Branding - William Gilmer

Myth is the strange bedfellow of Belief...


Maggie Peddlefoot waited outside the door of a dilapidated warehouse nestled between an adult bookstore and a payday loan office.

“What’s the password,” slurred a voice from behind the door.

“Horny Centaur.”

Inside unicorns sat amphitheater style around a desk flanked by two chairs.

The scene was revolting.

People imagine unicorns as single horned quadrupeds saturated with beauty and majesty, which only speaks to the effectiveness of Mrs. Peddlefoot’s services. Truth be told, unicorns are disgusting creatures. They look more like a mix between a garbage bag full of mayonnaise and a 4 foot giraffe. Tentacles run like tree roots over their undulating bodies as they struggle to breathe through the mucous that fills the openings they claim are mouths.



Mrs. Peddlefoot took a seat across from the abomination serving as the spokesperson for the assembly.

“A rather larger crowd for a simple signing,” she said trying to start the negotiations off casually.

“We need to discuss this year’s contract,” the representative mumbled through a badly angled jaw.

“I assure you, it’s the same as always. This is the contract your parents signed, and their parents, and so on since the birth of the agency.”

“We want it changed or we’re going to cancel.”

This wasn’t Maggie’s first time dealing with uppity clients; Godmother’s Human Relations Firm had been transforming the reputations of unpalatable creatures into something people could accept for centuries. Being liked by humans certainly wasn’t necessary, but being known to them was compulsory. Myth is the strange bedfellow of Belief. One feeds into the other, until finally Reality forms. Maggie was confident in her skills, having orchestrated some of the firm’s most successful marketing campaigns. It takes expertise to turn vampires into sparkling sex pots and genies into tragically enslaved wish granting comedians.

“Is that a threat? This contract has given you the veneration of humanity for hundreds of years. We will not be changing it. Do you have any idea what would happen to your brand if people found out what you are? Humans prefer certain aesthetics, and “cute” is working well for you in this modern age. Who here,” she asked, turning to the assembly, “is willing to vanish because you canceled the contract just to make a point?”

“This isn’t about our aesthetic. We want to enact the Santa Claus clause.”

Maggie’s dramatic eye-roll made it clear to the audience that this meeting was not going to go as planned.

“As I’m sure you know, that clause is reserved for clients whose status is of such cultural significance that their terms cannot be revoked for any reason, including non-payment.”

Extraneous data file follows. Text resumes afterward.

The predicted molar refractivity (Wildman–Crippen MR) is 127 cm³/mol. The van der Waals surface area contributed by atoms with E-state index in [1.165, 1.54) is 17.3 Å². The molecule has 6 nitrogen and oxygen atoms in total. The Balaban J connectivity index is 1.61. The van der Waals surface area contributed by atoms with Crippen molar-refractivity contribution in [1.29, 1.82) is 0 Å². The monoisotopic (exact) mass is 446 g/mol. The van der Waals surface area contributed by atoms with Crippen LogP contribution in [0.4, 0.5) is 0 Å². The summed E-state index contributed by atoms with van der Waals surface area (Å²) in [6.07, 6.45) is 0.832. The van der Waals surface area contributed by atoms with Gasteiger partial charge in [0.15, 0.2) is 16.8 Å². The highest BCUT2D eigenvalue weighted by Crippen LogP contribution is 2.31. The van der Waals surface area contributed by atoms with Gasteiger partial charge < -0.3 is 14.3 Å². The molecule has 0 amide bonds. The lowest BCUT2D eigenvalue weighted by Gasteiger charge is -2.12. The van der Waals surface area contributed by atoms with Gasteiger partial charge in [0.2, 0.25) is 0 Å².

The unicorn’s gelatinous brow narrowed in frustration, “Despite the propaganda you spew out every year, Santa is a dangerous lunatic. It’s not fair that he gets your services for free while we have to pay more than what we can afford.”

“My firm has earned every cent you’ve paid us. There’s been a new hair style named after you, a designer Frappuccino at the largest coffee chain in the world, and the “Unicorns Poop Rainbows” motto is showing up on everything from bumper stickers to t-shirts. Your portfolio has never looked better, and judging by the how many of you are here today, your numbers are swelling with all the attention. Get a holiday that supports months of economic growth every year, and then we can talk about the Santa Claus clause.”

The unicorn broke eye contact and pointed its slug-like optical tubes down at the table.

“The endowment from our ancestors has run out. We don’t have the money to pay for another year. Without the clause, I’m not sure how we can carry on.”

“That changes everything doesn’t it? It’s been nice to see you all,” Mrs. Peddlefoot said while quickly snatching the contract from the table, “but there’s been a mermaid attack off Reunion Island, so I’ll be busy staging a shark attack in an effort to protect one of our profitable clients. If you find a way to pay for our services, my assistant Vanessa will know how to reach me.”

The crowd was silent as her heels clicked across the floor, down the garbage strewn alley, and into her car.
* * *
Maggie’s daughter greeted her at the door.

“You’re late mommy,” she said with a pout large enough to balance a quarter on.

“Mommy had a meeting sweetie. What did you and daddy do tonight?”

“We watched a movie where The Queen of the Unicorns had to protect everyone from an evil witch that wanted to steal their horns.”

“An evil witch…”

“She was a scary lady, but daddy told me she was just pretend, he said no one would really hurt a unicorn.”

“He did, did he?”

“Uh huh, because unicorns are magical and help princesses.”

“Daddy is absolutely right, now let’s get you off to bed, and no more thinking about bad witches unless you want to have nightmares.”

After a thorough tucking in and rounds of forehead kisses Maggie closed the door to her daughter’s bedroom. She sat on the couch with a bottle of wine and the contract she had slid into her briefcase. Despite the late hour she dialed her boss’ phone number.

The voice on the other end was gruff and obviously frustrated,

“It’s ten at night Maggie, if this is about the new Dublin expressway paving over fairy mounds, it can wait until the morning.”

Mrs. Peddlefoot looked at the DVD case on the floor showing a horridly depicted witch looming over a group of cowering unicorns.

“No this is something different. Tell me John, how does your daughter feel about unicorns?”
William Gilmer is a contributing editor at Enchanted Conversation Magazine and a writer and poet currently living in Michigan.
Follow him on Twitter @willwritethings 

Cover Layout: Amanda Bergloff

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